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Does Integration Change Gender Attitudes? The Effect of Randomly Assigning Women to Traditionally Male Teams

Author

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  • Dahl, Gordon B.

    (University of California, San Diego)

  • Kotsadam, Andreas

    (Ragnar Frisch Centre for Economic Research)

  • Rooth, Dan-Olof

    (Stockholm University)

Abstract

We examine whether exposure of men to women in a traditionally male-dominated environment can change attitudes about mixed-gender productivity, gender roles and gender identity. Our context is the military in Norway, where we randomly assigned female recruits to some squads but not others during boot camp. We find that living and working with women for 8 weeks causes men to adopt more egalitarian attitudes. There is a 14 percentage point increase in the fraction of men who think mixed-gender teams perform as well or better than same-gender teams, an 8 percentage point increase in men who think household work should be shared equally and a 14 percentage point increase in men who do not completely disavow feminine traits. Contrary to the predictions of many policymakers, we find no evidence that integrating women into squads hurt male recruits' satisfaction with boot camp or their plans to continue in the military. These findings provide evidence that even in a highly gender-skewed environment, gender stereotypes are malleable and can be altered by integrating members of the opposite sex.

Suggested Citation

  • Dahl, Gordon B. & Kotsadam, Andreas & Rooth, Dan-Olof, 2018. "Does Integration Change Gender Attitudes? The Effect of Randomly Assigning Women to Traditionally Male Teams," IZA Discussion Papers 11323, Institute of Labor Economics (IZA).
  • Handle: RePEc:iza:izadps:dp11323
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    Cited by:

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    2. Kevin Lang & Ariella Kahn-Lang Spitzer, 2020. "Race Discrimination: An Economic Perspective," Journal of Economic Perspectives, American Economic Association, vol. 34(2), pages 68-89, Spring.
    3. Hara, Hiromi & Rodríguez-Planas, Núria, 2021. "Long-Term Consequences of Teaching Gender Roles: Evidence from Desegregating Industrial Arts and Home Economics in Japan," IZA Discussion Papers 14611, Institute of Labor Economics (IZA).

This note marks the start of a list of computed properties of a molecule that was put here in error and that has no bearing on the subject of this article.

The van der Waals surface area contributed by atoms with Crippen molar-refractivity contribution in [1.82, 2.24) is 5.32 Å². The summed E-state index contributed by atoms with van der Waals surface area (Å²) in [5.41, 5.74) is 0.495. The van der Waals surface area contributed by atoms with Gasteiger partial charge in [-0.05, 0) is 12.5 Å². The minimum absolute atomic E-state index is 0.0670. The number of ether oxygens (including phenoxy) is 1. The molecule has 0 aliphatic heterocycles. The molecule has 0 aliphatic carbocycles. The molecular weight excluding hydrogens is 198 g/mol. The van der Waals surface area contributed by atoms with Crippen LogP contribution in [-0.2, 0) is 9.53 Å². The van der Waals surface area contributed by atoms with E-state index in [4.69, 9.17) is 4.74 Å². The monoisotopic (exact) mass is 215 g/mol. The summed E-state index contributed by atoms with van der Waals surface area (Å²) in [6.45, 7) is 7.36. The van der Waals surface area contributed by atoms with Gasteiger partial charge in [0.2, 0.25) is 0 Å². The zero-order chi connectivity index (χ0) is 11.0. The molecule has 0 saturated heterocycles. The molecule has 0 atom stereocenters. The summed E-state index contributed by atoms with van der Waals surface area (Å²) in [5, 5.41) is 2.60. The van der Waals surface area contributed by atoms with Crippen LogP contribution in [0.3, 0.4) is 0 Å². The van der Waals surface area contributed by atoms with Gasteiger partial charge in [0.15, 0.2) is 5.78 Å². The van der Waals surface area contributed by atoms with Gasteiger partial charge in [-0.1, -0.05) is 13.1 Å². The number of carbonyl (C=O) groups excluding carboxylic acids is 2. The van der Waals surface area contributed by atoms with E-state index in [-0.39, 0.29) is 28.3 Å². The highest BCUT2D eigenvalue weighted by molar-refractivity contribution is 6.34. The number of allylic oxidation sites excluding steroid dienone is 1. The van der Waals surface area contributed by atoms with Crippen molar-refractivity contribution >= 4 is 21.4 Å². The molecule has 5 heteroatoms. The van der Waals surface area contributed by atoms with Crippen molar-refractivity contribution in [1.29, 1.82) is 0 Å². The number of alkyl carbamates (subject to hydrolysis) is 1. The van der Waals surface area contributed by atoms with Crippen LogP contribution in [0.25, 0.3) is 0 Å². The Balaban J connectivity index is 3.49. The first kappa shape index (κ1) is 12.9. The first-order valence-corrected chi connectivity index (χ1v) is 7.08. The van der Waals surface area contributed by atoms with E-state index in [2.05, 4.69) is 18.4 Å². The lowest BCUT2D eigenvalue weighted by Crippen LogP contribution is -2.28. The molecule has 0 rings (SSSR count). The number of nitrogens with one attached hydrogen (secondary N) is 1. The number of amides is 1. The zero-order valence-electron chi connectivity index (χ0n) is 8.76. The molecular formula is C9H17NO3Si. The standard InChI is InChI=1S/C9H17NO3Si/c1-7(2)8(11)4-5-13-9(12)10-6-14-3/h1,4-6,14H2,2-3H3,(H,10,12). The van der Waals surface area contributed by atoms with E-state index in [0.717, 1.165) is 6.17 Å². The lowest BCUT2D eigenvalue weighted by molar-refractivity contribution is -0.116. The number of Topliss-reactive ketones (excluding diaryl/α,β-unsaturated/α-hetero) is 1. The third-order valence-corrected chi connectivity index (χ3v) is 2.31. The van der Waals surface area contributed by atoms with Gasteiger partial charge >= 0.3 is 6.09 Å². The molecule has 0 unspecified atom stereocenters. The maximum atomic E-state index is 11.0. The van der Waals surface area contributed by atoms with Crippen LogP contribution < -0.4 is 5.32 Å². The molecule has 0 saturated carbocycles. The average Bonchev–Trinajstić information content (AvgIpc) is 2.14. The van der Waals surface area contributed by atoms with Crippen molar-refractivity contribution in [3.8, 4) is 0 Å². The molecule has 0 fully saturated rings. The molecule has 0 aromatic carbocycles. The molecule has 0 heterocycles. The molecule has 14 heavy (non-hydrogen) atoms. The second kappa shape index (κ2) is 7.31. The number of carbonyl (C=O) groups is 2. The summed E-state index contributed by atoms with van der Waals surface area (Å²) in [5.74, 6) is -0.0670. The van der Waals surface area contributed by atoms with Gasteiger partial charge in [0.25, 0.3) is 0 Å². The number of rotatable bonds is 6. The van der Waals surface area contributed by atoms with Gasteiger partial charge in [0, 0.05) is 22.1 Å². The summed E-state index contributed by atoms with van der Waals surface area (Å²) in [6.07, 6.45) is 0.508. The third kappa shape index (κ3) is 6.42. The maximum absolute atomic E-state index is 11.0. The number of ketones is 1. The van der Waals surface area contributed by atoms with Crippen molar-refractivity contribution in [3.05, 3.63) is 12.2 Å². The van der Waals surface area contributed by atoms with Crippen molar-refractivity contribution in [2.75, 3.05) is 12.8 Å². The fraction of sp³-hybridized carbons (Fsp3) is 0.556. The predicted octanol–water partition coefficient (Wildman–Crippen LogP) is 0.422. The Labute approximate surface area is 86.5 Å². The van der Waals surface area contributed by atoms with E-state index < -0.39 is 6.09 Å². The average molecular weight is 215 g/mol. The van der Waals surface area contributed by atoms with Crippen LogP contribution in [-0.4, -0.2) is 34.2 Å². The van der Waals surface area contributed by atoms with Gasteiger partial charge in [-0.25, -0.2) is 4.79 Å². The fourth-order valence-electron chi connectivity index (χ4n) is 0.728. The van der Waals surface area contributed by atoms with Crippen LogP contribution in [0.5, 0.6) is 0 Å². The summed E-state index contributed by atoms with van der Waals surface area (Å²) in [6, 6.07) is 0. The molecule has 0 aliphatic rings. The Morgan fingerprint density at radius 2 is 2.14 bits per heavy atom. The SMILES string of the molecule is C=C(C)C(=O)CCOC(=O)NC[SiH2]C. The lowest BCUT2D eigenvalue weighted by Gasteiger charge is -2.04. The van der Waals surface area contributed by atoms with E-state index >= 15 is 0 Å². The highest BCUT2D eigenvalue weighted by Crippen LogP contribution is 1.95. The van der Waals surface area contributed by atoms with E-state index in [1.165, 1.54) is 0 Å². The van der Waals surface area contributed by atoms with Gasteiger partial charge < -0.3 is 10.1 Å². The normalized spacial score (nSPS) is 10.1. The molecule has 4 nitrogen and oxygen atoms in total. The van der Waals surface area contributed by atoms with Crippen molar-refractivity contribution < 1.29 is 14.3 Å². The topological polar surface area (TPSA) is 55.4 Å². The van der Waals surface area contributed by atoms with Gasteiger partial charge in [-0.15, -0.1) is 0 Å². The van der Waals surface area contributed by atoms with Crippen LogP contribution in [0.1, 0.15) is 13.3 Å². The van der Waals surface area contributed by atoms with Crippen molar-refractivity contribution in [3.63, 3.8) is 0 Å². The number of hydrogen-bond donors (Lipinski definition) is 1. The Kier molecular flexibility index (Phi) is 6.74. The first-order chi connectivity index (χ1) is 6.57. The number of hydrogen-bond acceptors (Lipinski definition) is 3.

4. Finseraas, Henning & Hanson, Torbjørn & Johnsen, Åshild A. & Kotsadam, Andreas & Torsvik, Gaute, 2019. "Trust, ethnic diversity, and personal contact: A field experiment," Journal of Public Economics, Elsevier, vol. 173(C), pages 72-84.
    5. Bhalotra, Sonia R. & Clots-Figueras, Irma & Iyer, Lakshmi & Vecci, Joseph, 2018. "Leader Identity and Coordination," IZA Discussion Papers 11803, Institute of Labor Economics (IZA).
    6. Sofia Amaral & Sonia Bhalotra & Nishith Prakash, 2019. "Gender, Crime and Punishment: Evidence from Women Police Stations in India," Boston University - Department of Economics - The Institute for Economic Development Working Papers Series dp-309, Boston University - Department of Economics.
    7. Macchiavello, Rocco & Menzel, Andreas & Rabbani, Atonu & Woodruff, Christopher, 2020. "Challenges of Change: An Experiment Promoting Women to Managerial Roles in the Bangladeshi Garment Sector," CEPR Discussion Papers 15085, C.E.P.R. Discussion Papers.
    8. Baranov, Victoria & de Haas, Ralph & Grosjean, Pauline, 2018. "Men. Roots and Consequences of Masculinity Norms," Discussion Paper 2018-041, Tilburg University, Center for Economic Research.
    9. Marco Battaglini & Jorgen M. Harris & Eleonora Patacchini, 2020. "Professional Interactions and Hiring Decisions: Evidence from the Federal Judiciary," NBER Working Papers 26726, National Bureau of Economic Research, Inc.
    10. Edwin Ip & Andreas Leibbrandt & Joseph Vecci, 2020. "How Do Gender Quotas Affect Workplace Relationships? Complementary Evidence from a Representative Survey and Labor Market Experiments," Management Science, INFORMS, vol. 66(2), pages 805-822, February.
    11. María Amelia Gibbons & Martín Rossi, 2020. "Military Conscription, Sexist Attitudes, and Intimate Partner Violence," Working Papers 140, Universidad de San Andres, Departamento de Economia, revised Jun 2020.
    12. Martín Gonzalez-Eiras & Carlos Sanz, 2018. "Women’s representation in politics: voter bias, party bias, and electoral systems," Working Papers 1834, Banco de España.
    13. Michaela Slotwinski & Alois Stutzer, 2018. "Women Leaving the Playpen: The Emancipating Role of Female Suffrage," CESifo Working Paper Series 7002, CESifo.
    14. Zoë B. Cullen & Ricardo Perez-Truglia, 2019. "The Old Boys' Club: Schmoozing and the Gender Gap," NBER Working Papers 26530, National Bureau of Economic Research, Inc.
    15. Einiö, Elias, 2019. "Mixing the Rich and Poor: The Impact of Peers on Education and Earnings," Working Papers 128, VATT Institute for Economic Research.
    16. Alice H. Wu, 2020. "Gender Bias among Professionals: An Identity-Based Interpretation," The Review of Economics and Statistics, MIT Press, vol. 102(5), pages 867-880, December.
    17. Huichao Du & Yun Xiao & Liqiu Zhao, 2021. "Education and gender role attitudes," Journal of Population Economics, Springer;European Society for Population Economics, vol. 34(2), pages 475-513, April.

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    More about this item

    Keywords

    gender attitudes; occupational segregation; contact theory;
    All these keywords.

    JEL classification:

    • J16 - Labor and Demographic Economics - - Demographic Economics - - - Economics of Gender; Non-labor Discrimination
    • J24 - Labor and Demographic Economics - - Demand and Supply of Labor - - - Human Capital; Skills; Occupational Choice; Labor Productivity

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